Be Ye Angry and Sin Not

Ephesians 4:26 (BBE) Be angry without doing wrong; let not the sun go down on your wrath;

I have often wondered what adherence to the above passage looks like. Usually when I see someone angry, he or she behaves in ways that I would consider sinful. I include myself in that, of course. I might say something hateful, be sarcastic, or speak unkindly about someone. It has been difficult for me to imagine what anger without sin looks like.

Until the other day when I was visiting my daughter Rachel, that is. We were fixing to go out back to play. Elijah was dressed and Rachel was getting Abby ready. I noticed that Eli’s face was torn up so I asked him what was wrong.

“I’m mad at Mama,” he said. He walked into the hallway where Rachel was working with Abby. He stood there patiently, waiting for Rachel to look at him. When she did, he pulled back his arms, holding them straight, and bent over and gave her an angry look that–well, it was a look that a mother can bear but it would break the heart of a grandmother and send her home crying. Then he walked back into the living room and sat down on the couch.

I was surprised and pleased by his behavior. I said, “I like how you showed your anger, Eli. Very good job.” He hadn’t said an unkind word, he hadn’t thrown a toy, he hadn’t stormed off pouting, and it was all over. Nothing had to be fixed–Rachel didn’t do anything to make him happy nor did she discipline him.

Now, some might say an almost-four-year-old child shouldn’t look angrily at his parents and that even that is wrong. But I was impressed. I hope I can learn from my grandson to make my anger known in a calm and acceptable manner, without any harsh words that tend to make matters worse and without expecting anything from the other person. We have control only over ourselves. We can’t force others to do what we want; we can let them know how we feel, and then we need to do as Eli did and walk away.



Seize the Day!

One day while FaceTiming with my grandson Jonathan, I asked him, “What are you going to do today?”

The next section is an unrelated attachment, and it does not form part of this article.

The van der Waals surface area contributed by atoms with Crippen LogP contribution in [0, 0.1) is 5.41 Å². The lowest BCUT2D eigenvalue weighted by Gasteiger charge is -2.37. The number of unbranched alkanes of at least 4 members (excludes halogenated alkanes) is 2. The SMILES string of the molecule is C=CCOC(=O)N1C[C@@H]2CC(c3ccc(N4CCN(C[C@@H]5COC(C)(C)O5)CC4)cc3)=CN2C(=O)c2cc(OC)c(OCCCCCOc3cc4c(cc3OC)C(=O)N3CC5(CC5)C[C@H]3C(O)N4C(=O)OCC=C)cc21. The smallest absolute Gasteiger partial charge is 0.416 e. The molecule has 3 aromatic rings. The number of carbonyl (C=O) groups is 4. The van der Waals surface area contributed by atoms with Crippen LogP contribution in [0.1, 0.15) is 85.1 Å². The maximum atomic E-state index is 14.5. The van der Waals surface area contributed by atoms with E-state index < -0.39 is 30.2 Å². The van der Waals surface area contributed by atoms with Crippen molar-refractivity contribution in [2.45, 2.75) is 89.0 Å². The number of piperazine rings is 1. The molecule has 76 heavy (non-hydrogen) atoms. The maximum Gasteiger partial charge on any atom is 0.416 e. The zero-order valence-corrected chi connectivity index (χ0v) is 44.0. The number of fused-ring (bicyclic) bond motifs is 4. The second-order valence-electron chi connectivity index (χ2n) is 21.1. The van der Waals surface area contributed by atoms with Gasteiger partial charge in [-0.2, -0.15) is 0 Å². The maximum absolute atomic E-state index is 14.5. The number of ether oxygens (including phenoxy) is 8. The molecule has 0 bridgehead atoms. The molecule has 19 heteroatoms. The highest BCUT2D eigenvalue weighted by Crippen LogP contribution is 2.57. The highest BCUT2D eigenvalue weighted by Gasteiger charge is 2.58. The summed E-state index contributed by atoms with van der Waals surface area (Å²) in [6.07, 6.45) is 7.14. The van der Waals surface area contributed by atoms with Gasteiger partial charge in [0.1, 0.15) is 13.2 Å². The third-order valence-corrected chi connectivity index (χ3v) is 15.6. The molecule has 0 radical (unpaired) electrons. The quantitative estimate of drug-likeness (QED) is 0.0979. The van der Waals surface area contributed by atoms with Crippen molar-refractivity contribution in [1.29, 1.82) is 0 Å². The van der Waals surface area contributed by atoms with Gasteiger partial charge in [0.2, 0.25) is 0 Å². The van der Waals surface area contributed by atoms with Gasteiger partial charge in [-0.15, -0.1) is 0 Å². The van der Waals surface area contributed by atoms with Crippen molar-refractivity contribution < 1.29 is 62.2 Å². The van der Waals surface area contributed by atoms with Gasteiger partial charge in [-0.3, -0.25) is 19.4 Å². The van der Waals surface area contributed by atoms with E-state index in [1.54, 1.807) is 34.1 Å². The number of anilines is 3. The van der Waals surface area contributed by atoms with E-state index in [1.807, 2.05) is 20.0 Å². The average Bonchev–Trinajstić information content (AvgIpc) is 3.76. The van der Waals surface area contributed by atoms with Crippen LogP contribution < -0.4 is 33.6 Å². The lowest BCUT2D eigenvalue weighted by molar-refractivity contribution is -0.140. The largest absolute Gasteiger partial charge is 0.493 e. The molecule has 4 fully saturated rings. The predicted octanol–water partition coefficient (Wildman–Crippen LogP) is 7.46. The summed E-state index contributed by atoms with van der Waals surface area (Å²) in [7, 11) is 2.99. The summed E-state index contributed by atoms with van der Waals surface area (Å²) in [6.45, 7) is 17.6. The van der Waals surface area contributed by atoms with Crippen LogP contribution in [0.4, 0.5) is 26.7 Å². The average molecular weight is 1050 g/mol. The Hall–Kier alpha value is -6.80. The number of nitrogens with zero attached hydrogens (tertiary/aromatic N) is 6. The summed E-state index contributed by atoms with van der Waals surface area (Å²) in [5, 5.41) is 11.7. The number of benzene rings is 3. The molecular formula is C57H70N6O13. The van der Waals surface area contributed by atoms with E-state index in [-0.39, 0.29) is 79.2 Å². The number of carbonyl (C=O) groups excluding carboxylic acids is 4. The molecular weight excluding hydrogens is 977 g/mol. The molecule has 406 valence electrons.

He replied, “I don’t know what’s going to happen today so I can’t know what I’m going to do.”

I thought that was insightful for a seven-year-old. And it reminded me of the following verse in the Bible.

Proverbs 27:1 (WEB)  Don’t boast about tomorrow; For you don’t know what a day may bring forth.

Jonathan has taken that a step further. He refuses to boast even about today since he realizes that he doesn’t know what so much as a few hours might bring forth. Nor does he know what he might have to do in reaction to unknown events that might occur.

I like Jonathan’s attitude! I think we can learn several lessons from him.

1. Be mentally prepared, aware that change can come at any moment. 

Sometimes we go through life believing it will always be as it is. Of course that is impossible, but it doesn’t keep us from thinking that way. While we can’t always be on the lookout for the next shoe to drop–never able to enjoy life–we can recognize that life does change, sometimes for the better and sometimes for the worse (both of which can cause stress or a feeling of uneasiness or reluctance to roll with the flow). Being prepared mentally helps us not be as disappointed, or perhaps even broken, when the inevitable change comes. Instead we can face it with grace and dignity and a heart to accept whatever is.

2. Be willing to adapt to new circumstances and take on a new task or new way of life.

We must not only prepare ourselves mentally but when the time comes we must take positive action. As the Brady Bunch kids sang, “When it’s time to change then it’s time to change.” We have to get up off the couch and clean up the mess from the ketchup bottle that exploded or take the time to rejoice with our child because he built a ten-block tower, giving him our undivided attention and the praise that he needs. And, yes, if we lose our job or our house or even a loved one, no matter how we feel we have to cope and work to make life tolerable. It’s not easy to be ready for any event, and we can’t always be. But as much as is possible we should try to handle whatever situation faces us each day.

3. Enjoy the moment. 

We never know when a particular “last time” will come, so we can’t know how significant any given moment is, as sometimes events take on new meaning in retrospect. We wouldn’t want to miss the significance of a last day with our loved one nor would we want our last words to be full of whining or gossip or hatefulness. Also, we find peace and contentment in living in the moment. Dwelling on the past can be painful, and looking to the future can be scary. We need to do with all our might what our hand finds to do right now (Ecclesiastes 9:10). Life is meant to be lived and enjoyed. So we ought to “seize the day” (carpe diem!), savoring each smile, each kiss, each hug, each taste of ice cream or each marble that rolls down the marble run. Today is, after all, the only day we have.

I don’t know what Jonathan is doing right now. But whatever it is, I know he’s all up in it! And because of him, I want to be all up in my day too!

Tina Rae Collins